England booked their place in the ICC Champions Trophy final by demolishing an outclassed South Africa at The Oval. James Anderson did the early damage, with James Tredwell and then Stuart Broad taking over as South Africa were bowled out for 175. Jonathan Trott then led England’s successful run chase and finished unbeaten on 82 as they won with 75 balls to spare.
The day began badly for South Africa on three different fronts. The first piece of bad luck was the news that Dale Steyn was ruled out of this crucial fixture with a groin injury, while the second was the loss of an important toss. James Anderson and Steven Finn - playing in place of Tim Bresnan, who is on paternity leave - then proved true the adage that trouble comes in threes by utilising the early swing with the new balls to dismiss an opener apiece in their first overs.
Colin Ingram was the first to go, leg-before to an inswinger that had followed a huge outswinger earlier in the over from Anderson. Finn then took the key wicket of Hashim Amla, caught in two minds as to whether to play, the ball grazing the toe of the bat as he withdrew it a fraction too late.
Much talk coming into the match had centred on England’s ability - through fair means or foul - of gaining reverse swing with the older ball, but thanks to the muggy conditions this morning at The Oval they were able to rely on swing of the conventional variety.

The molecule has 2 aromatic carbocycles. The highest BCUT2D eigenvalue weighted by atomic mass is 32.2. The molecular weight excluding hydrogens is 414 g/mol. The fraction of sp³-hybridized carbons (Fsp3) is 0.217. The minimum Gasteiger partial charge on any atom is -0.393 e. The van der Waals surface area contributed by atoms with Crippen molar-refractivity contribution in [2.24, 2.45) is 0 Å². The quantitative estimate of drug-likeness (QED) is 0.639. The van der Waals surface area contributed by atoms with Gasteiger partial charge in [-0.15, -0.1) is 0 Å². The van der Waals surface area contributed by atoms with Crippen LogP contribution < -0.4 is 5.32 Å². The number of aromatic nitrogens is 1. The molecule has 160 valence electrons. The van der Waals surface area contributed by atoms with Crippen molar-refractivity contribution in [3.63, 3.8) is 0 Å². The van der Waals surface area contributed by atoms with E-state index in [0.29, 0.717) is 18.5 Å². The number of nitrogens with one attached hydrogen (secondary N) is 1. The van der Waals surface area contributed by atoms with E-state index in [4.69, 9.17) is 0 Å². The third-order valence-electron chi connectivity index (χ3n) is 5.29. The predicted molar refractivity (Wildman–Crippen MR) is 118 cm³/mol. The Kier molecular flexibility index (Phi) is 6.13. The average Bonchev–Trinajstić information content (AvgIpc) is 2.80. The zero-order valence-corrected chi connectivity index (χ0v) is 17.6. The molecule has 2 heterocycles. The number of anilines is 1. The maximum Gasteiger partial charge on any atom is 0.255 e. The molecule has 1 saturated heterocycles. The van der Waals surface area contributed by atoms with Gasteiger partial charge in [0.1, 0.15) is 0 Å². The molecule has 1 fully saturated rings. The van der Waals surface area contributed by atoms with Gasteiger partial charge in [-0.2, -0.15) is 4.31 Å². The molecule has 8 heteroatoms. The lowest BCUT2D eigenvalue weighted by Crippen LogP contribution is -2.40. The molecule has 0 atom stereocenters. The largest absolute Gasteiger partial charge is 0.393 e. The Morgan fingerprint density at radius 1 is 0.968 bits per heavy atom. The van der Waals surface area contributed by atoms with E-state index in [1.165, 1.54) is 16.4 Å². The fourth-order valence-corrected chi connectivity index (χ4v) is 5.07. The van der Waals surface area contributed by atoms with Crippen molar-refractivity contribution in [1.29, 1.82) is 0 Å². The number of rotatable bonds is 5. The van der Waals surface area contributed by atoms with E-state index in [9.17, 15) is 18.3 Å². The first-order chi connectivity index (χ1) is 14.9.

There is no better exponent of conventional swing in world cricket at present than Anderson, and Alastair Cook gave him a lengthy opening spell as he sought to capitalise on South Africa’s poor start.
The Proteas again promoted Robin Peterson to number three, as they had with much success against India, and it looked like it might work once again. He and the increasingly dependable Faf du Plessis took the score to 45, but his departure, leg-before to Anderson, would trigger the collapse that would cost them the match.
They lost six for 35 in all, with James Tredwell benefiting from some poor shots to further prove himself a more-than-able deputy to Graeme Swann. Following AB de Villiers’ dismissal to Stuart Broad courtesy of a wild swish outside off-stump, Tredwell tormented JP Duminy, almost dismissing him twice before making it third time lucky when he dragged on to his stumps. He then had du Plessis, as well as Chris Morris, edging through to Jos Buttler to make it 80 for eight. He was also instrumental in the dismissal of Ryan McLaren, run-out by Jonathan Trott at slip after being lured down the pitch by a flighted delivery.
It was only thanks to a South African record ninth-wicket stand between Rory Kleinveldt and David Miller that they recovered to pass 150. The pair added 95 and made the most of England’s change bowlers and conditions that were easing as the balls aged and the sun shone.
Broad, though, ended the innings with a brace of short balls just as South Africa may have been thinking about posting a total that would have at least given their weakened bowling attack a chance. He had Kleinveldt and Lonwabo Tsotsobe hurried and edging through to Buttler, who finished with six catches to help counter some of the criticism levelled at him with regard to his wicket-keeping.
England then lost both openers with 41 on the board, but the dismissals were pretty much against the run of play. It was over to their Mr. Dependable, Jonathan Trott, to come to the crease and see them home alongside Joe Root.
Trott actually out-scored Root comfortably during the stand of 105 that took them to the brink of victory. Root fell just before the end, attempting a too-cute fine sweep and being bowled behind his legs, but Trott remained and finished with a strike rate of almost 100.
© Cricket World 2013